Construction Forum STL Announces Third Annual “Building Tomorrow Awards” Recipients

By on October 3, 2017

by Tom Finan, Executive Director, Construction Forum STL

A visionary developer, a regional connector, a program that teaches kids design and craftsmanship in the Old North Neighborhood, and a groundbreaking program to put ex-offenders to work in construction will be recognized during an awards luncheon at The Moto Museum on October 25 at the third annual Construction Forum STL “Building Tomorrow Awards”.

To register online to attend the event, click here. Sponsorship opportunities are available. The event is a fundraiser for the Construction Forum Education Foundation (CFEF), which has a dual mission of K-12 STEM education directed at careers in construction and action-focused construction industry research.

Sponsorships are available. Sponsors already on board include Seiler Instrument, STL-KC Carpenters Regional Council, and Eastern Missouri Laborers’ District Council. For sponsorship information contact Tom Finan, by email, or by phone at 314.880.2063(o) or 314.743.7505(c).

The awards recognize individuals and organizations who have made outstanding contributions in the core areas which the Forum was founded to address: Diversity, Workforce Development, Regional Unity and Working Relationships.

Over two dozen nominations were received for this year’s awards. The final selections were made by the Forum’s Board of Directors.

Award recipients are:

Board of Advisors’ Award: Steve Smith, CEO, Lawrence Group. An architect by training with a broad vision for his hometown, Steve Smith’s work has touched all of the core areas addressed by Construction Forum STL – diversity/inclusion, workforce, regionalism, and collaboration.

A recent ceremony renamed the Missouri Theater Building  – the last remaining undeveloped historical structure on North Grand Avenue in the Grand Center District– as the “Angad Paul Building”. The revitalized building will house the headquarters of steel products firm Bull Moose Industries, an arts hotel, retail, and commercial office space.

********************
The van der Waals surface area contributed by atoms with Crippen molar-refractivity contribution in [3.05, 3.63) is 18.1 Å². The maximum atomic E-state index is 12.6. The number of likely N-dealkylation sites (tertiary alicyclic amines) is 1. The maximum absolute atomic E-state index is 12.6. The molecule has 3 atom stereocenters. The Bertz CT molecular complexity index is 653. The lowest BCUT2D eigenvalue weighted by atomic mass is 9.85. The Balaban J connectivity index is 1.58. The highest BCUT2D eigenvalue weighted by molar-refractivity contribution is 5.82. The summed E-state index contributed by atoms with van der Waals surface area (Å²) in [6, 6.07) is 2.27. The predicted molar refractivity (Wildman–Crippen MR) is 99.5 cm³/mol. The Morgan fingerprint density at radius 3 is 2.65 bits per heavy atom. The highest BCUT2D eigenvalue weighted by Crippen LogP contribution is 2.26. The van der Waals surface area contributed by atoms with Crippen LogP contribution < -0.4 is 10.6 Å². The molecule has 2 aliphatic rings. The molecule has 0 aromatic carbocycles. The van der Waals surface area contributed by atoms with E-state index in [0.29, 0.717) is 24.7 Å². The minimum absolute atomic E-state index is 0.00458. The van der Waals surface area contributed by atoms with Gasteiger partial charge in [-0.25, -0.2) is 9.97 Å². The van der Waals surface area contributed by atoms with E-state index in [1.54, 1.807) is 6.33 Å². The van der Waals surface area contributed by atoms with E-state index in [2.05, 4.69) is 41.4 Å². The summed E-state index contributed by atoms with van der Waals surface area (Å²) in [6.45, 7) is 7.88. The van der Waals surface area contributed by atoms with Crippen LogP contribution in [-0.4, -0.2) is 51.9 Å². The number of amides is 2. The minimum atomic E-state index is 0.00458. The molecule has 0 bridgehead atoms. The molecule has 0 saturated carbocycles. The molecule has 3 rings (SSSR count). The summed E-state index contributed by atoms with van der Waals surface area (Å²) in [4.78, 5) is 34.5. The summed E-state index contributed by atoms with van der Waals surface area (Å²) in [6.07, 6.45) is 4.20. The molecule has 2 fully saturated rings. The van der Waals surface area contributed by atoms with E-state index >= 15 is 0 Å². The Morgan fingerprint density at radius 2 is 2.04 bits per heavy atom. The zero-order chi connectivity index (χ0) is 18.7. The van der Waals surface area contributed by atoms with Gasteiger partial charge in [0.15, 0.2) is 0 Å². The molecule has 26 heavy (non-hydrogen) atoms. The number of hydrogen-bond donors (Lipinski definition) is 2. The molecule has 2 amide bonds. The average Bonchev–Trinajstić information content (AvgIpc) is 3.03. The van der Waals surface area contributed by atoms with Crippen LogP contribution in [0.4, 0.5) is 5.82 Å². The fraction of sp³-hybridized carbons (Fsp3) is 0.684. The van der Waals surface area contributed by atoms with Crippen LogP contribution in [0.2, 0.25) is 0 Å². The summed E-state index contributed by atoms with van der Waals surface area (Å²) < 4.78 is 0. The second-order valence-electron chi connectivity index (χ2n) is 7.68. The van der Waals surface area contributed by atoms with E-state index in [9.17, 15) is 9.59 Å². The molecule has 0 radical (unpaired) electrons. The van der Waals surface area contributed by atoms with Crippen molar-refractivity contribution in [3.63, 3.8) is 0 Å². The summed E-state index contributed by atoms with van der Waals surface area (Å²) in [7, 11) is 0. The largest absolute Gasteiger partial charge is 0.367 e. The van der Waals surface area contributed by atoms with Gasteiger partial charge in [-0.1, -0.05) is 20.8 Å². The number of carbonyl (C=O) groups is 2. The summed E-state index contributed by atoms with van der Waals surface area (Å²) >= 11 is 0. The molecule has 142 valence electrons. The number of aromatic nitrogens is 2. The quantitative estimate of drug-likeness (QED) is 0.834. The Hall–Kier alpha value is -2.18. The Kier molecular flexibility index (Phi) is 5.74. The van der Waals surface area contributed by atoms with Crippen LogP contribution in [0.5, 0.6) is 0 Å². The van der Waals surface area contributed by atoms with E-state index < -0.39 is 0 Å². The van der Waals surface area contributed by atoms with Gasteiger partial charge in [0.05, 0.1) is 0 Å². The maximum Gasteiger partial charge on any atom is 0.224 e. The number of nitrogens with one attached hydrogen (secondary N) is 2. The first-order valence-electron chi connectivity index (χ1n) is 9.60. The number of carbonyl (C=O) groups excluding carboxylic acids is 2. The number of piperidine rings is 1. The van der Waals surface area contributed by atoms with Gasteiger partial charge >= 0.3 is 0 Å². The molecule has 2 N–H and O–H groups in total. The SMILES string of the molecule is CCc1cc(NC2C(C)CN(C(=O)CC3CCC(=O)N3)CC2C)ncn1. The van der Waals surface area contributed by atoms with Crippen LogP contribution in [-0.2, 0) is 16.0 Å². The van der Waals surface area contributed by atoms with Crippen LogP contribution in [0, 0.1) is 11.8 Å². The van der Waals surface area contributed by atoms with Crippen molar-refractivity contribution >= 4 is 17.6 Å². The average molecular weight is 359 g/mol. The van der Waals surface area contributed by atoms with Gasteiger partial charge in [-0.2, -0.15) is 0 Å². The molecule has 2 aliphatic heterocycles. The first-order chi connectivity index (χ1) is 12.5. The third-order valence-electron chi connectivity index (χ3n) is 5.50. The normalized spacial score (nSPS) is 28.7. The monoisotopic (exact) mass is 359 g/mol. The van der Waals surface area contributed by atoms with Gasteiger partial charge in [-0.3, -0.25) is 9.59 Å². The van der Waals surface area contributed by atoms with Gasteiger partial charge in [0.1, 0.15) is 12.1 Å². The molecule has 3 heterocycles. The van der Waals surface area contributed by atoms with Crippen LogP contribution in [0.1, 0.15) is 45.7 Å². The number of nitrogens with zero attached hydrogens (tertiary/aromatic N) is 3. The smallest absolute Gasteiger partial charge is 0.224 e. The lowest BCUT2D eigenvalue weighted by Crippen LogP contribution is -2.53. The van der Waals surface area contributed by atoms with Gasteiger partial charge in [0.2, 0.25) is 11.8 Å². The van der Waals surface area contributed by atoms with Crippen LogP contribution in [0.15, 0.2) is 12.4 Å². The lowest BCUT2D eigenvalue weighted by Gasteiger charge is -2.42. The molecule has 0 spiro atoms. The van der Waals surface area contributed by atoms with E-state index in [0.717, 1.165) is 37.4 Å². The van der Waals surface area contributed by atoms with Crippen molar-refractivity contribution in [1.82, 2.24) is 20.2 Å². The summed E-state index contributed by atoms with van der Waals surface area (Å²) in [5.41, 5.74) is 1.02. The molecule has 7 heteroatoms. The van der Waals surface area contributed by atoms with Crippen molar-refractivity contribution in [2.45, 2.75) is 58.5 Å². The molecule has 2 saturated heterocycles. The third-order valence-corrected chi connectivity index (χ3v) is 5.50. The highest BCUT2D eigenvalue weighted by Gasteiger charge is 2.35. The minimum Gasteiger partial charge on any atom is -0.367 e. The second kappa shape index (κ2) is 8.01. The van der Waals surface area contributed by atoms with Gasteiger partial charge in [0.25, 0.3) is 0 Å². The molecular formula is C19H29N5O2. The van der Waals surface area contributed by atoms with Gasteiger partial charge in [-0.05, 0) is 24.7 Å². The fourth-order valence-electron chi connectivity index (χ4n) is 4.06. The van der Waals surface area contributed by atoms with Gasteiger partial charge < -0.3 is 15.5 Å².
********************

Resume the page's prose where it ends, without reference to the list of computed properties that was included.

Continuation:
This is the latest chapter in a saga that was shared in June 2014, when Smith presented to Construction Forum STL at the Sun Theater, which was also a Lawrence Group project. Smith recounted his company’s journey from a single building to many projects in the area. That vision has since morphed to include the former derelict Federal Mogul site, rebranded as The Foundry on I64/40 at Grand. Smith’s approach works because he connects seemingly disparate individuals and organizations and because of his enthusiasm for rebuilding neighborhoods and creating opportunity at all levels.

Diversity (individual): Tracy Elsperman Hart, president, Tarlton Corporation. Elsperman Hart is recognized for outstanding leadership in developing a sustainable corporate culture of diversity and inclusion and her tireless efforts to foster a larger cultural shift in the construction industry.

A female, minority employee at Tarlton wrote: “Diversity is not only about race, culture, education, ethnicity, experience, religion, or gender. Diversity is also being open to different experiences, opinions, and ideas. Tracy has been working hard to make sure that the corporation has a culturally inclusive environment where everyone feels welcome and appreciated. Under Tracy’s leadership, Tarlton Corporation has a unique cultural environment where even though we are a diverse group of individuals, we are all the same as people, and as members of the teams we are respectively assigned, we can apply our skills, talents, and experiences to collectively achieve the company’s goals and objectives.”

Diversity (organization): STL/KC Carpenters Regional Council. Through an innovative partnership with federal probation officials, the St. Louis-Kansas City Carpenters Regional Council is offering ex-offenders a second chance at life. Deemed unemployable by many companies because of their criminal past, these apprentices are finding an open door and welcoming faces in the Carpenters Union.

“I don’t ever stop. I’ll keep trying and keep trying until you give me a chance. That’s all I need is a chance,” said Clifton, a Cape Girardeau student studying welding at the Carpenters training center in southeast Missouri. Breaking down barriers to employment, the union is helping ex-offenders gain the necessary skills to find steady work, earn a good living and get their lives back on the right track.

Workforce Development (individual): Jim Duane. A tireless advocate for workforce inclusion who was always first to arrive, last to leave, coordinator, counselor, and connector, Jim Duane recently retired from St. Louis Community College’s Workforce Solutions Group. With retirement he also left the Building Union Diversity (BUD) program, where he shepherded 10 cohorts of aspiring construction workers through the ropes.